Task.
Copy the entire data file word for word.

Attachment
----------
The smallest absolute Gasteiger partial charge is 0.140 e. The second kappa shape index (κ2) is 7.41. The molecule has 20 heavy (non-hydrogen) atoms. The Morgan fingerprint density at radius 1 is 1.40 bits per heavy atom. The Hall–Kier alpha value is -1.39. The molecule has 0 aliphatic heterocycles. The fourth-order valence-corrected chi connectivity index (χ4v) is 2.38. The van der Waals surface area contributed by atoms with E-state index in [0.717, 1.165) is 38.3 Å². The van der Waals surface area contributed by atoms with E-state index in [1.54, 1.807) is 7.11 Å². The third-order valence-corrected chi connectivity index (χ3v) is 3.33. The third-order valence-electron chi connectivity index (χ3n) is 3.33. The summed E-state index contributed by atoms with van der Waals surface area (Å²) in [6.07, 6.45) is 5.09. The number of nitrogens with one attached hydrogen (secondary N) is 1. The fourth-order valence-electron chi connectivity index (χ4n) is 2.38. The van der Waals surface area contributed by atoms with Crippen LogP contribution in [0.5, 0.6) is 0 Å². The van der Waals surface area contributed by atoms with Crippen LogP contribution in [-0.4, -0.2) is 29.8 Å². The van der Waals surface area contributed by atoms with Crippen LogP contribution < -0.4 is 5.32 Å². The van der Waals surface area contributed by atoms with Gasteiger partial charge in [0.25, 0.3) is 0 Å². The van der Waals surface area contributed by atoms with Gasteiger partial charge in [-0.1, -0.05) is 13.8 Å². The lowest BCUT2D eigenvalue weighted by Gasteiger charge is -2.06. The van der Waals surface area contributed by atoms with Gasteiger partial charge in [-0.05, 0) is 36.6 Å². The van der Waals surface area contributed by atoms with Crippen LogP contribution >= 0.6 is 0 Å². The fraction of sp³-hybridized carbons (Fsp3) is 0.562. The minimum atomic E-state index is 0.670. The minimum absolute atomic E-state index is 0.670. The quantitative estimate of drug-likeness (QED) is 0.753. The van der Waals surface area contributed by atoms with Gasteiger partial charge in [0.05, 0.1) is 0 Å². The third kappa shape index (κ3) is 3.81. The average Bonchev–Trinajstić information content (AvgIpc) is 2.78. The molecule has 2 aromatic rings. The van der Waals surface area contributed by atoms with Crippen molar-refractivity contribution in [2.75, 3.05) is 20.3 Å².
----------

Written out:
The smallest absolute Gasteiger partial charge is 0.140 e. The second kappa shape index (κ2) is 7.41. The molecule has 20 heavy (non-hydrogen) atoms. The Morgan fingerprint density at radius 1 is 1.40 bits per heavy atom. The Hall–Kier alpha value is -1.39. The molecule has 0 aliphatic heterocycles. The fourth-order valence-corrected chi connectivity index (χ4v) is 2.38. The van der Waals surface area contributed by atoms with E-state index in [0.717, 1.165) is 38.3 Å². The van der Waals surface area contributed by atoms with E-state index in [1.54, 1.807) is 7.11 Å². The third-order valence-corrected chi connectivity index (χ3v) is 3.33. The third-order valence-electron chi connectivity index (χ3n) is 3.33. The summed E-state index contributed by atoms with van der Waals surface area (Å²) in [6.07, 6.45) is 5.09. The number of nitrogens with one attached hydrogen (secondary N) is 1. The fourth-order valence-electron chi connectivity index (χ4n) is 2.38. The van der Waals surface area contributed by atoms with Crippen LogP contribution in [0.5, 0.6) is 0 Å². The van der Waals surface area contributed by atoms with Crippen LogP contribution in [-0.4, -0.2) is 29.8 Å². The van der Waals surface area contributed by atoms with Crippen LogP contribution < -0.4 is 5.32 Å². The van der Waals surface area contributed by atoms with Gasteiger partial charge in [0.25, 0.3) is 0 Å². The van der Waals surface area contributed by atoms with Gasteiger partial charge in [-0.1, -0.05) is 13.8 Å². The lowest BCUT2D eigenvalue weighted by Gasteiger charge is -2.06. The van der Waals surface area contributed by atoms with Gasteiger partial charge in [-0.05, 0) is 36.6 Å². The van der Waals surface area contributed by atoms with Crippen LogP contribution >= 0.6 is 0 Å². The fraction of sp³-hybridized carbons (Fsp3) is 0.562. The minimum atomic E-state index is 0.670. The minimum absolute atomic E-state index is 0.670. The quantitative estimate of drug-likeness (QED) is 0.753. The van der Waals surface area contributed by atoms with Gasteiger partial charge in [0.05, 0.1) is 0 Å². The third kappa shape index (κ3) is 3.81. The average Bonchev–Trinajstić information content (AvgIpc) is 2.78. The molecule has 2 aromatic rings. The van der Waals surface area contributed by atoms with Crippen molar-refractivity contribution in [2.75, 3.05) is 20.3 Å².